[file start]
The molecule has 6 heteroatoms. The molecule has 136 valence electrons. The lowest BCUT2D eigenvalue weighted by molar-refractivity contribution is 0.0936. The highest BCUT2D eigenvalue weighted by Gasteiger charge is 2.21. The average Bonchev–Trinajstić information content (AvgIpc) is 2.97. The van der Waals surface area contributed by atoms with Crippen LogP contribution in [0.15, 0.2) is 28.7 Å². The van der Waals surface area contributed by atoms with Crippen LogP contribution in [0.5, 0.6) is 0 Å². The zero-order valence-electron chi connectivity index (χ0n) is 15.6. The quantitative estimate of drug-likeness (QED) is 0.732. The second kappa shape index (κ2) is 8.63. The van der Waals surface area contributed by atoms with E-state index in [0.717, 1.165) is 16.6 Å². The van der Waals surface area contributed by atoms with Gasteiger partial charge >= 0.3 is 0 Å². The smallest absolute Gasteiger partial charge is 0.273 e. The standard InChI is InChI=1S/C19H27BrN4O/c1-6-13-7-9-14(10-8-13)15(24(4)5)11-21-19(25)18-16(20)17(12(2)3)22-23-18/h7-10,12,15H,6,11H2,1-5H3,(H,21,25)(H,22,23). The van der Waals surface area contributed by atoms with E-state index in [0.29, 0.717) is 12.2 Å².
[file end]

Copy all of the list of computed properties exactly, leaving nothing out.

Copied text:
The molecule has 6 heteroatoms. The molecule has 136 valence electrons. The lowest BCUT2D eigenvalue weighted by molar-refractivity contribution is 0.0936. The highest BCUT2D eigenvalue weighted by Gasteiger charge is 2.21. The average Bonchev–Trinajstić information content (AvgIpc) is 2.97. The van der Waals surface area contributed by atoms with Crippen LogP contribution in [0.15, 0.2) is 28.7 Å². The van der Waals surface area contributed by atoms with Crippen LogP contribution in [0.5, 0.6) is 0 Å². The zero-order valence-electron chi connectivity index (χ0n) is 15.6. The quantitative estimate of drug-likeness (QED) is 0.732. The second kappa shape index (κ2) is 8.63. The van der Waals surface area contributed by atoms with E-state index in [0.717, 1.165) is 16.6 Å². The van der Waals surface area contributed by atoms with Gasteiger partial charge >= 0.3 is 0 Å². The smallest absolute Gasteiger partial charge is 0.273 e. The standard InChI is InChI=1S/C19H27BrN4O/c1-6-13-7-9-14(10-8-13)15(24(4)5)11-21-19(25)18-16(20)17(12(2)3)22-23-18/h7-10,12,15H,6,11H2,1-5H3,(H,21,25)(H,22,23). The van der Waals surface area contributed by atoms with E-state index in [0.29, 0.717) is 12.2 Å².